TikTok User Calls Out Walmart For Only Putting Security Tags On Makeup For Dark Skin Tones

When you think of systematic, institutionalized racism, this is what you should be picturing.

Recently, a TikTok user called out Walmart for locking up makeup for BIPOC (Black, Indigenous, and People of Color). Makeup for white people is totally free to browse, but if your skin isn't white? Walmart locks it up. And they're not the only ones, either.

A TikTok user pointed this latest one out.

TikTokker @alynicoletta hit up her local Walmart for some new makeup. She headed to the beauty section, where she noticed something very, very odd that she felt belonged on TikTok.

All of the darker shades had security tags on them.

The darker shades had security tags on the top of each concealer. Let me just say, there's no reason for this that isn't directly tied to racism. That's just a fact.

Guess what makeup isn't locked up?

That's right: the lighter shades. See what I mean? This isn't even subtle, and Walmart is not the first retailer to do it. But, if we work hard enough, they will be the last.

Turns out, Walmart is notorious for this.

In case you were thinking that Walmart in Kentucky is a one-off, may I present this tweet. It's always been like this. If you head to your local Walmart, what are the odds you'll find this same thing there?

The most surprising thing in the thread was how many people tried to justify Walmart's decision.

A lot of people tried to say that it was an inventory issue, which I'll disprove in a moment. Luckily, people pushed back, explaining how unintentional, unconscious bias works.

Here's the thing: it's not BIPOC who shoplift the most.

Unsplash | Korie Cull

Rutgers professor Jerome Williams spoke to NPR on this very issue. He studied the FBI Uniform Crime Reporting Database, and found that 70% of all shoplifting is done by white people.

You can check out his full interview here, which includes some more data on racial profiling.

So, there's really no reason for any of this, is there?

If BIPOC only make up 30% of shoplifters, why are their products locked up? Why aren't white people's products locked up? Why lock things up at all, for that matter?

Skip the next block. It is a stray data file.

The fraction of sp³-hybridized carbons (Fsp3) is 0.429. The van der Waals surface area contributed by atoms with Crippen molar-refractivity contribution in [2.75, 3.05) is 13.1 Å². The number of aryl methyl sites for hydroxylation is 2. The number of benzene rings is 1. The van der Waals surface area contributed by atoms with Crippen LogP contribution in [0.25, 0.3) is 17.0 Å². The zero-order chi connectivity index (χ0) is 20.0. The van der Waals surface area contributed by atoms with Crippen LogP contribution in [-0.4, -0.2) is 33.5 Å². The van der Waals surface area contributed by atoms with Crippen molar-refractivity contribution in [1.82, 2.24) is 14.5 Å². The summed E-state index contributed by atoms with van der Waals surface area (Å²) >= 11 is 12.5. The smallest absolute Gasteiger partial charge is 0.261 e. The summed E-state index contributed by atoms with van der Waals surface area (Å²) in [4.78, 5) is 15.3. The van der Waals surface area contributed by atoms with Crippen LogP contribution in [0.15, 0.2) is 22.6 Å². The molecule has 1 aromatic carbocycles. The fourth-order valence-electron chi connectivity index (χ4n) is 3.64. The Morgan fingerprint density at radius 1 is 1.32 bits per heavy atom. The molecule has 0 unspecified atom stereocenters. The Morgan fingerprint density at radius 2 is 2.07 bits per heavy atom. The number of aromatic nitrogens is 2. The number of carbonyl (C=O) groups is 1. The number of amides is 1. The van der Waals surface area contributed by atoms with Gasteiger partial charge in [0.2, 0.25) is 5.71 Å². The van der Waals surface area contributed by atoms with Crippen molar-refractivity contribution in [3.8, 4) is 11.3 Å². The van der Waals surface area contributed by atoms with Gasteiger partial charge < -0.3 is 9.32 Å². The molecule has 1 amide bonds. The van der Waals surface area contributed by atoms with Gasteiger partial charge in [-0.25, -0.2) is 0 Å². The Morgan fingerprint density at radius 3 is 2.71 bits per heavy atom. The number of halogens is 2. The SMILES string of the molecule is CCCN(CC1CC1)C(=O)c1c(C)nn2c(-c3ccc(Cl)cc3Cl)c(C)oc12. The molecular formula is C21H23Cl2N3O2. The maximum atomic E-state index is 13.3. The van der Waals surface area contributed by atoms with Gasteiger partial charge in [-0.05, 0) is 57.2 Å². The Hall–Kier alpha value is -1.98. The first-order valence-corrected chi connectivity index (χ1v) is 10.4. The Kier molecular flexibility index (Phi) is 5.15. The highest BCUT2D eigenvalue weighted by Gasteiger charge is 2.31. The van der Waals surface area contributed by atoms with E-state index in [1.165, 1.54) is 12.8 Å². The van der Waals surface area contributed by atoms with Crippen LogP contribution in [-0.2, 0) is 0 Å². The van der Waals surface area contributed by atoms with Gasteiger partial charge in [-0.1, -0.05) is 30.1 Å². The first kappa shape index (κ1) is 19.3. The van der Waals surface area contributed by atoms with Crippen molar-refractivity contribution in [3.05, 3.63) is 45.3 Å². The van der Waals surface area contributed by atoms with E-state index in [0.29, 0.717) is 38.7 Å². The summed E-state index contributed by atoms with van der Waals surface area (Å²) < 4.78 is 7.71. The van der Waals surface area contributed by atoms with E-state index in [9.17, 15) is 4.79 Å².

Celebrities weighed in on the issue.

Drag queen Yvie Oddly, the winner of RuPaul's Drag Race Season 10, is one of many Black queens who constantly speak out on anti-Blackness in America.

Other users pointed how impractical the practice is.

It's a huge pain for both the employee and the customer to have to open a case, or remove a security tag. It wastes everyone's time to have to do that.

It's not just makeup, either.

Black hair care products are locked up a lot more than you'd think. Twitter user Jesús A. Rodríguez (@jesusrodriguezb) posted pictures of Black hair products hidden behind security glass. These things are ingrained in our society.

It's hair dye, too.

This is so nonsensical. Why lock up the hair dye meant for a black man? And while we're at it, why are all the models white, except for him? Hello?

These things happen outside of America, as well.

Unsplash | Olive

ASDA in the UK had something similar for haircare and beauty products meant for BIPOC. ASDA is owned by Walmart, which at least explains some of it.

Walmart pledged to end the practice of locking up Black haircare products in 2020.

Unsplash | Jeffery Erhunse

They also said they'd dedicate at least 15% of their shelf space to Black haircare products. However, we have yet to see any of that come to fruition.

Oh, and the original TikTok user who posted the video? She was bullied off of TikTok.

Unsplash | Hello I'm Nik 🍔

The reason there's no screenshots or comments from the TikTok itself? It was deleted, along with the entire account. I can't imagine yelling at a young girl just trying to do the right thing with the privilege she has.

So, why does this happen?

"The products that are locked and chained up are the ones that are specifically targeted at natural black hair; implication being that the store owners expect black people to steal hair products," according to one Twitter user.

BIPOC have been saying this for years.

Unsplash | Markus Spiske

We're talking about it because of the viral TikTok, but we would be remiss if we didn't say that BIPOC have been talking about this issue for a very, very long time.

Unlock the beauty products, everyone.

h/t Bored Panda